Tips for Reading Nonfiction

Need help reading the websites, speeches, and articles featured on this site?
Use these core strategies to tackle even the most complex informational texts.

Examine Word Choice and Tone

In any informational text, the writer chooses each word carefully. Some choices are made for the purpose of clarifying meaning, and other choices are made for style or effect. Writers can’t use spoken language to convey their attitude toward a subject, so they must rely on their choice of words and details to communicate their tone. A writer’s tone might be described as admiring, stern, cynical, condescending, impatient, or hopeful, for example.

Use these strategies to help you examine word choice and tone:

  • Analyze the details. One clue to a writer’s tone is his or her choice of details. For example, does the writer of a biographical essay include only details that reveal the subject’s flaws?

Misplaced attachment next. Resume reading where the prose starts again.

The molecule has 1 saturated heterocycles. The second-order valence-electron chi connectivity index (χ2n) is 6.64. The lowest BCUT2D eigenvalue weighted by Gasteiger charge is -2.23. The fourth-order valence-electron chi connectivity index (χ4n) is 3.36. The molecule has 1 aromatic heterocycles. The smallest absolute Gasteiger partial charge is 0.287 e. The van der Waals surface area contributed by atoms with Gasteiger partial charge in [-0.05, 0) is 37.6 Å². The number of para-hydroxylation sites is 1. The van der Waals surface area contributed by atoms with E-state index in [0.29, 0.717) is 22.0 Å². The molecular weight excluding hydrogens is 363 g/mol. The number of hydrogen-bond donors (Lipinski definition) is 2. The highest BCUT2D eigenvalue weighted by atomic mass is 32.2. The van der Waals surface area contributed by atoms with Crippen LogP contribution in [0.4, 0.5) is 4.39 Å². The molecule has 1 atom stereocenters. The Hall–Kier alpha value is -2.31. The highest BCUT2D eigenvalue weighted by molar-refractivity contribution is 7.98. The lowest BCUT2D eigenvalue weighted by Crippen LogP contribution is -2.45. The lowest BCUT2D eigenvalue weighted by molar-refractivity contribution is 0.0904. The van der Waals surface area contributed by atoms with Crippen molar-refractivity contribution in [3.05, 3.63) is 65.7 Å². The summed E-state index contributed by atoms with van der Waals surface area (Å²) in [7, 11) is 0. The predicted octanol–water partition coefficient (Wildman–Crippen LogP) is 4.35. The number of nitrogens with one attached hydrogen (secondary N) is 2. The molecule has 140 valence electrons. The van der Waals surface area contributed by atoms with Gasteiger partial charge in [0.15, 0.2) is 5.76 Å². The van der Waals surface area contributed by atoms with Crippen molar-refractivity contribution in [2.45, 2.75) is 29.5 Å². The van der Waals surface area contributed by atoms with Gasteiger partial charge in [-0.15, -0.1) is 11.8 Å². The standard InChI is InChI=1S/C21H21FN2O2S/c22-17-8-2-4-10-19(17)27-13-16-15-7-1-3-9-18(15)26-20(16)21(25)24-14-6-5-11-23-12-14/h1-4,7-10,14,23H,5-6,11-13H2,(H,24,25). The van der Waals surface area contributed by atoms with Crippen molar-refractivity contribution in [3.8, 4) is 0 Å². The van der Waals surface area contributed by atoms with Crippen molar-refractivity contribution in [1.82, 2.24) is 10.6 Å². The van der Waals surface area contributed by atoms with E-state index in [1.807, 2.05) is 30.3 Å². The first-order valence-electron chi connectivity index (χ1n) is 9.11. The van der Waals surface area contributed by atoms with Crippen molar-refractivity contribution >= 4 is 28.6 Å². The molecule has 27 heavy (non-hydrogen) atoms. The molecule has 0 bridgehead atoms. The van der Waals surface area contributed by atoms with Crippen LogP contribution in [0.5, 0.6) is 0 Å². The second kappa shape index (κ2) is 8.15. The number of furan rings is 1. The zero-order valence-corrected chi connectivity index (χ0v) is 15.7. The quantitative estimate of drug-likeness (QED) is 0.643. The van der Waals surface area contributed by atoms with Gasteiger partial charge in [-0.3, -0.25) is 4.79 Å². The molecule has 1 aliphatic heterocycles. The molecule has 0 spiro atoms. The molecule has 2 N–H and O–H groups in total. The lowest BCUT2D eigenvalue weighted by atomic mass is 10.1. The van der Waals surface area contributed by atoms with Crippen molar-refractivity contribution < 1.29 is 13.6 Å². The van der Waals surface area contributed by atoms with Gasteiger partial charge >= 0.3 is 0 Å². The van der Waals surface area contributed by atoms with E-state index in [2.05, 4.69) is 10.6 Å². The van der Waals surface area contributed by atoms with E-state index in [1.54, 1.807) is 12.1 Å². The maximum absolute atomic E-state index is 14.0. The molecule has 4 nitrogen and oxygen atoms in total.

• Examine word choice. Look closely at the writer’s choice of words or phrases. Do the words selected have positive or negative connotations, or associations? For example, a writer might describe the following event in a variety of ways: The politician explained his behavior.
    • Example 1: The politician squirmed to excuse his indiscretions.
    • Example 2: The politician calmly and rationally justified his actions.

    By looking closely at the choice of the words squirmed, excuse, and indiscretions in the first example, you can glean that the writer has a negative opinion of the politician. In the second example, however, the use of words with a positive connotation (calmly, rationally, and justified) reflects the writer’s respect for the politician.

  • Analyze the effects. Consider the cumulative impact of the writer’s choices on the meaning and tone of the text. What do the details and language suggest about the writer’s viewpoint on his or her subject? What impression of the topic do you get from reading?